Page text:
Rumored Finger-Mounted Control Device for Apple AR/VR Headset Surfaces in Patent Application

Apple is researching a finger-mounted device with an array of sensors and haptic feedback, to be used as a control device for a mixed-reality headset, according to patent filings.

The patent application, first spotted by Patently Apple, was filed with the U.S. Patent and Trademark Office and resurfaced earlier today. Titled “Finger-Mounted Device With Sensors and Haptics,” the filing explains how a finger-mounted device can be used to wirelessly control computers and “head-mounted display systems” that are used for “virtual reality content and/or augmented reality content”.

The patent filing appears to align with some rumors surrounding the control-input of Apple’s long-awaited headset product. A recent report from The Information said that Apple is developing multiple ways to control its mixed reality headset, including a “thimble-like device to be worn on a person’s finger.”

In the filing, Apple acknowledges that some implementations of a wearable control device could resemble a glove with sensors to detect hand motions, but says that a finger-mounted device has a number of advantages, such as retaining the ability to feel objects in the user’s surroundings and maintain comfort.

In terms of design, the device has two small sidewalls to grip a finger using magnets or springs, and can therefore accommodate a range of different finger sizes. It may be “formed from a deformable material such as metal,” but the patent also suggests that other materials such as fabric or polymer may be appropriate.

Apple’s finger-mounted device is worn on the tops of a user’s fingers and leaves fingertips exposed so that it is still possible to touch surfaces as normal.

To allow the user to feel real-world objects accurately, the finger-mounted device may have a U-shaped cross-sectional profile or other shape that allows underside portions of the user’s fingertips to be exposed to the environment.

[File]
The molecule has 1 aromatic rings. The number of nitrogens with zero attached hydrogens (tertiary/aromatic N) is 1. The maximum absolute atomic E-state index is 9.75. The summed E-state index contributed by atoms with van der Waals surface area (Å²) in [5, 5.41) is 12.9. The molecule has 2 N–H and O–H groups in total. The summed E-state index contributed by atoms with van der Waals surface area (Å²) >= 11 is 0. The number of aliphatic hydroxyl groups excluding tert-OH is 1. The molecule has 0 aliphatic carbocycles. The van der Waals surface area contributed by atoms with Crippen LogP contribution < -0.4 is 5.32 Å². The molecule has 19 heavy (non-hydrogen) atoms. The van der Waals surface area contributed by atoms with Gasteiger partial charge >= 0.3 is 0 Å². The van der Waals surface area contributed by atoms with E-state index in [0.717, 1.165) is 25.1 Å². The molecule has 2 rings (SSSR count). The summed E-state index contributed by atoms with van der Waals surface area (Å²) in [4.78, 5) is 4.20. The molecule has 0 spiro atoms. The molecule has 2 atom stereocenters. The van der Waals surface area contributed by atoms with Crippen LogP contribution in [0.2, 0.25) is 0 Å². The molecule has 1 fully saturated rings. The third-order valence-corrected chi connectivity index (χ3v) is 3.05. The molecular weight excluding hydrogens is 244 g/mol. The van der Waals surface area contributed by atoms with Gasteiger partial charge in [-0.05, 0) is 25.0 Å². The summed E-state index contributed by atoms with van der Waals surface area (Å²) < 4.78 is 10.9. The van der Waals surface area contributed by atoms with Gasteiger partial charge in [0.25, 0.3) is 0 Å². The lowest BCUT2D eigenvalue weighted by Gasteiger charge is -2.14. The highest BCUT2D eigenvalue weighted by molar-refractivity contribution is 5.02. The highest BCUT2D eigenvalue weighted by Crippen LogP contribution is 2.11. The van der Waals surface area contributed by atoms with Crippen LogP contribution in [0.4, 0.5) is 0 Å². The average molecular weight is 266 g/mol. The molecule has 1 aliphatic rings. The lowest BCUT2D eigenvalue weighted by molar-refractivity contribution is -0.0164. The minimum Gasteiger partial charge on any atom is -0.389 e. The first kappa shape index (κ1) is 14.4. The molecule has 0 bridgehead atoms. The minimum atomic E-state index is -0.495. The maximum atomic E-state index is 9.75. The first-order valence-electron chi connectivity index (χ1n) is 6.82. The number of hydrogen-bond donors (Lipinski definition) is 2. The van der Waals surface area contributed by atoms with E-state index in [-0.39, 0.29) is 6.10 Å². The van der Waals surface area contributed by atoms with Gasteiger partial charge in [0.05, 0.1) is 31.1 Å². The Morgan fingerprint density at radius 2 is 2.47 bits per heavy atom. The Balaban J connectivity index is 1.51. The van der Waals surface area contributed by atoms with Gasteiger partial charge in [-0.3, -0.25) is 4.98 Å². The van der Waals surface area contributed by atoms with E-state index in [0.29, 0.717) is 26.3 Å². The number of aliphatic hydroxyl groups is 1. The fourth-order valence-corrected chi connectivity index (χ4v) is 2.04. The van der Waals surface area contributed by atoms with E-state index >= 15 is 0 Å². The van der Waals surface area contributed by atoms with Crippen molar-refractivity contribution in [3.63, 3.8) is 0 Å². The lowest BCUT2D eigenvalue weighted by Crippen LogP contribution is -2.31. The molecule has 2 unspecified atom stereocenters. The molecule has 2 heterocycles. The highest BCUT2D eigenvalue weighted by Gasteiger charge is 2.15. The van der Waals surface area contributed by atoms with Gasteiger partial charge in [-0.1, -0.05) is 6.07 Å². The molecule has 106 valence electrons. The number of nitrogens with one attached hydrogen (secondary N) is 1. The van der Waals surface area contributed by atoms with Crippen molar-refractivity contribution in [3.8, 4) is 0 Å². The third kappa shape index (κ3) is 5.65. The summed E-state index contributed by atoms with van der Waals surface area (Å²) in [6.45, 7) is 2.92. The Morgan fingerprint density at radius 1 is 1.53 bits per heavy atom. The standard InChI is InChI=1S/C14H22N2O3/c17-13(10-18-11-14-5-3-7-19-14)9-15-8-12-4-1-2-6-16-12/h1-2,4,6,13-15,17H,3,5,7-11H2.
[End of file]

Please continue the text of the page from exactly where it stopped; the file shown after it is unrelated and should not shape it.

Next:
Apple explains that this configuration allows the user to “touch surfaces with the user’s own skin, thereby enhancing the user’s sensitivity to the environment in which device is being used,” giving the example of how a user will be able to “detect small surface imperfections on a touched surface, slight irregularities in surface texture, and other details that might be obscured in a configuration in which the pads of the user’s fingers are covered.”

The device forms a shell containing force sensors, accelerometers, gyroscopes, optical sensors, touch sensors, status indicator lights, and more. These sensors use capacitive sensing techniques and other methods to precisely ascertain the way in which the user is moving their finger and interacting with surfaces. The system is said to be so precise that it can detect how hard a user is pressing on a surface and the exact direction of this force.

The control circuitry may gather finger press input, lateral finger movement input, and finger tap input using the sensors and may provide haptic output using the haptic output device.

In response to interactions virtualized on the external device, the finger-mounted device can deliver haptic feedback to the user, much like the Apple Watch, to “provide clicks and other haptic output.”

For example, the control circuitry may supply haptic output to a user’s fingers based on wirelessly received information from the external device. The haptic output may correspond to virtual reality or augmented reality haptic output…

Haptic output may be provided to the user to confirm to the user that a light tap input has been recognized or to otherwise provide feedback to the user. The haptic feedback may provide the user with a sensation of tapping on a physical keyboard or other input device with a movable button member even when the user is tapping on a hard flat surface such as a tabletop. The haptic output provided with the wearable electronic device to the user may be virtual reality haptic output or augmented reality haptic output that is provided while a user is wearing a head-mounted display or other device that creates a virtual reality or augmented reality environment for a user.

In practice, Apple says that this could “provide a user with the sensation of interacting on a physical keyboard when the user is making finger taps on a table surface,” in alignment with “a virtual keyboard surface that is being displayed in alignment with the table surface using a head-mounted display.” Alternatively, the device may “allow a user to supply joystick-type input using only lateral movement of the user’s fingertips” for gaming.

Apple suggests that the device may also be worn “on one or more fingers,” but it is not clear what difference this would make to interactions or if Apple expects multiple finger-mounted devices to be worn on a single hand.

The general correspondence of Apple patent applications to recent rumors about Apple’s mixed reality headset is clear to see, but whether The Information‘s “thimble-like” control device is depicted in this patent filing is yet to be seen.

While patent applications cannot be taken as concrete evidence of the exact hardware Apple is planning to sell, it is difficult to look past the way in which the company’s recent spate of patent filings may fit into the bigger picture surrounding its AR/VR project.